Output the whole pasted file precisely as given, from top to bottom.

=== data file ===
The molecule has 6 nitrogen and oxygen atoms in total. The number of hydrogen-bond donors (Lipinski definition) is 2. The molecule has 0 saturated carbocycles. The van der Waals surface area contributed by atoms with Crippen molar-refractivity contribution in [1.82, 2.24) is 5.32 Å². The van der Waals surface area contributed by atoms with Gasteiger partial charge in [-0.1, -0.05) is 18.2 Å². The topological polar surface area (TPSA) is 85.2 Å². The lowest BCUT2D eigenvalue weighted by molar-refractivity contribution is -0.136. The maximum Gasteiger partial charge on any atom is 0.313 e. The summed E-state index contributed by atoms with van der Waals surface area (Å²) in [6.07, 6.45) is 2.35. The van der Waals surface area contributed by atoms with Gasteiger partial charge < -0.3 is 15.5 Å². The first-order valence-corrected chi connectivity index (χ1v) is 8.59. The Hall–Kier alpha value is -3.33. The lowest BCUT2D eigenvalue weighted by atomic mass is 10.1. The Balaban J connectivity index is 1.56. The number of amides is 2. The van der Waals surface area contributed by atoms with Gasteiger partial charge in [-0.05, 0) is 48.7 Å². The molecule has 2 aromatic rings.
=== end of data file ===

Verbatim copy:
The molecule has 6 nitrogen and oxygen atoms in total. The number of hydrogen-bond donors (Lipinski definition) is 2. The molecule has 0 saturated carbocycles. The van der Waals surface area contributed by atoms with Crippen molar-refractivity contribution in [1.82, 2.24) is 5.32 Å². The van der Waals surface area contributed by atoms with Gasteiger partial charge in [-0.1, -0.05) is 18.2 Å². The topological polar surface area (TPSA) is 85.2 Å². The lowest BCUT2D eigenvalue weighted by molar-refractivity contribution is -0.136. The maximum Gasteiger partial charge on any atom is 0.313 e. The summed E-state index contributed by atoms with van der Waals surface area (Å²) in [6.07, 6.45) is 2.35. The van der Waals surface area contributed by atoms with Gasteiger partial charge < -0.3 is 15.5 Å². The first-order valence-corrected chi connectivity index (χ1v) is 8.59. The Hall–Kier alpha value is -3.33. The lowest BCUT2D eigenvalue weighted by atomic mass is 10.1. The Balaban J connectivity index is 1.56. The number of amides is 2. The van der Waals surface area contributed by atoms with Gasteiger partial charge in [-0.05, 0) is 48.7 Å². The molecule has 2 aromatic rings.